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I would like to implement a Doubly Connected Edge List data structure for use in Haskell. This data structure is used to manage the topology of an arrangement of lines in a plane, and contains structures for faces, edges, and vertices.

It seems to me like a good interface to this data structure would be as a type Arrangement, with functions like

overlay :: Arrangement -> Arrangement -> Arrangement

but the usual implementation relies heavily on references (for example each face has references to the adjacent edges).

It seems to me that the ideal way for this to work would be similar to the way mutable and immutable arrays do: the internals of the Arrangement data structure are implemented as functional data structures, but the operations that mutate arrangements "unfreeze" them to create new mutable instances within a monad (ideally using COW magic to make things efficient).

So my questions are:

(1) is there a way to freeze and unfreeze a small heap like there is for arrays? (2) if not, is there a better approach?

share|improve this question
I guess you are not interested in the usual tying-the-knot tricks, but something more low-level. – Joachim Breitner Nov 28 '12 at 21:59
I have an interest in creating a similar data structure in Haskell. The only 2 ways I understand to do it are using a tying the knot approach which is very elegant but inefficient to modify, or using an ID based approach with a map type data structure (indirection) which seems unsatisfying from an elegance point of view but probably works well. If you have a different approach in mind, I would like to hear more. – MFlamer Nov 28 '12 at 22:52
Have you looked at Martin Erwig's Functional graph libary? ( – ja. Nov 29 '12 at 1:01
I just read the paper describing FGL, and it seems like an interesting approach. I don't think I can use FGL directly, but perhaps I can implement my graphs in the same way. Thanks ja! – mdgeorge Nov 29 '12 at 21:01
can you just use arrays as generalized refs to implement your structure? – sclv Feb 3 '13 at 19:53

This might be what you are looking for. Loops should work fine. A simple example involving a loop appears first.

data List a t = Nil | Cons a t deriving (Show, Functor, Foldable, Traversable)
runTerm $ do
  x <- newVar Nil
  writeVar x (Cons 'a' (Var x)))
  return $ Var x

And now, the code.

  , StandaloneDeriving
  , UndecidableInstances #-}
module Freeze
       ( Term (..)
       , Fix (..)
       , runTerm
       , freeze
       , thaw
       , Var
       , newVar
       , writeVar
       , readVar
       , modifyVar
       , modifyVar'
       ) where

import Control.Applicative
import Control.Monad.Fix
import Control.Monad.Trans.Class
import Control.Monad.Trans.Reader
import Control.Monad.ST

import Data.STRef
import Data.Traversable (Traversable, traverse)

data Term s f
  = Var {-# UNPACK #-} !(Var s f)
  | Val !(f (Term s f))

newtype Fix f = Fix { getFix :: f (Fix f) }
deriving instance Show (f (Fix f)) => Show (Fix f)

runTerm :: Traversable f => (forall s . ST s (Term s f)) -> Fix f
runTerm m = runST $ m >>= freeze

freeze :: Traversable f => Term s f -> ST s (Fix f)
freeze t = do
  xs <- newSTRef Nil
  f <- runReaderT (loop t) xs
  readSTRef xs >>= mapM_' modifyToOnly
  return f
    loop (Val f) = Fix <$> traverse loop f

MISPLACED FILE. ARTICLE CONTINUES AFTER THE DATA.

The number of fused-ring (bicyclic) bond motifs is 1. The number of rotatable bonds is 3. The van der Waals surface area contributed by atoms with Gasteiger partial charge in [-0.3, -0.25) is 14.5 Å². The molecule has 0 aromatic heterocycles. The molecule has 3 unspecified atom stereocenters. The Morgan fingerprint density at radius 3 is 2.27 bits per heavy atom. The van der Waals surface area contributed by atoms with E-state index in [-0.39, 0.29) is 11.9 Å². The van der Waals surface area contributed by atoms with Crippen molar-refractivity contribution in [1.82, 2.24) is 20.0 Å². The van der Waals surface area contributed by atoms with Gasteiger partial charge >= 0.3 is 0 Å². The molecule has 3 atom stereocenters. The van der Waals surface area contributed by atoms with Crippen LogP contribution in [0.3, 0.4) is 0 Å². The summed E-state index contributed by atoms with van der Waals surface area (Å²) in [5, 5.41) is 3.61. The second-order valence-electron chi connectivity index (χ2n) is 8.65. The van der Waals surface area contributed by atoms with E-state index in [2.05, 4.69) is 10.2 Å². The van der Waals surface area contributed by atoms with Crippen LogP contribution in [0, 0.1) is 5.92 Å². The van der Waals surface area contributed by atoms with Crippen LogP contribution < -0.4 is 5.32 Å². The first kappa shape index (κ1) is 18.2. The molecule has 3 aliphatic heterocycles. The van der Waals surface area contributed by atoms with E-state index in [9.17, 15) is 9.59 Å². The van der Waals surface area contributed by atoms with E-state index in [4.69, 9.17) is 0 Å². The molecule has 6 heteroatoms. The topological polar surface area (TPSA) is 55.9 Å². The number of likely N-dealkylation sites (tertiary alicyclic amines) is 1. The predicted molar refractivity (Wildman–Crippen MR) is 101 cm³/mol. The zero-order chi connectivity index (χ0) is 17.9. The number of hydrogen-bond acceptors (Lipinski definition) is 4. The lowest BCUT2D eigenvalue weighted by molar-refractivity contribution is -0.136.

loop (Var (STRef ref)) = do
      a <- lift $ readSTRef ref
      case a of
        Both _ f' ->
          return f'
        Only f -> mfix $ \ f' -> do
          lift $ writeSTRef ref $! Both f f'
          ask >>= lift . flip modifySTRef' (ref :|)
          Fix <$> traverse loop f

thaw :: Traversable f => Fix f -> ST s (Term s f)
thaw = return . loop
    loop = Val . fmap loop . getFix

newtype Var s f = STRef (STRef s (Many s f))

newVar :: f (Term s f) -> ST s (Var s f)
newVar = fmap STRef . newSTRef . Only

readVar :: Var s f -> ST s (f (Term s f))
readVar (STRef ref) = fst' <$> readSTRef ref

writeVar :: Var s f -> f (Term s f) -> ST s ()
writeVar (STRef ref) a = writeSTRef ref $! Only a

modifyVar :: Var s f -> (f (Term s f) -> f (Term s f)) -> ST s ()
modifyVar (STRef ref) f = modifySTRef' ref (Only . f . fst')

modifyVar' :: Var s f -> (f (Term s f) -> f (Term s f)) -> ST s ()
modifyVar' (STRef ref) f = modifySTRef' ref (\ a -> Only $! f (fst' a))

data Many s f
  = Only (f (Term s f))
  | Both (f (Term s f)) (Fix f)

fst' :: Many s f -> f (Term s f)
fst' (Only a) = a
fst' (Both a _) = a

modifyToOnly :: STRef s (Many s f) -> ST s ()
modifyToOnly ref = do
  a <- readSTRef ref
  case a of
    Only _ -> return ()
    Both f _ -> writeSTRef ref $! Only f

data List s a = Nil | {-# UNPACK #-} !(STRef s a) :| !(List s a)

mapM_' :: Monad m => (STRef s a -> m b) -> List s a -> m ()
mapM_' _ Nil = return ()
mapM_' k (x :| xs) = k x >> mapM_' k xs
share|improve this answer

Not that the safe versions of freeze and thaw make complete copies of the array, so aren't necessarily that efficient. Of course, making a complete copy of an array of refs is arguably an optimization over making a complete copy of a structure through walking it and recursively pulling things ou of MVars, etc.

Another approach to take would be something similar to that of Repa -- represent operations over your structure algebraically, and write a run function that optimizes, fuses, and then executes all in one pass. Arguably this is a more functional design. (You can use unsafe operations under the covers even, to make reification happen on-demand rather than explicitly).

share|improve this answer

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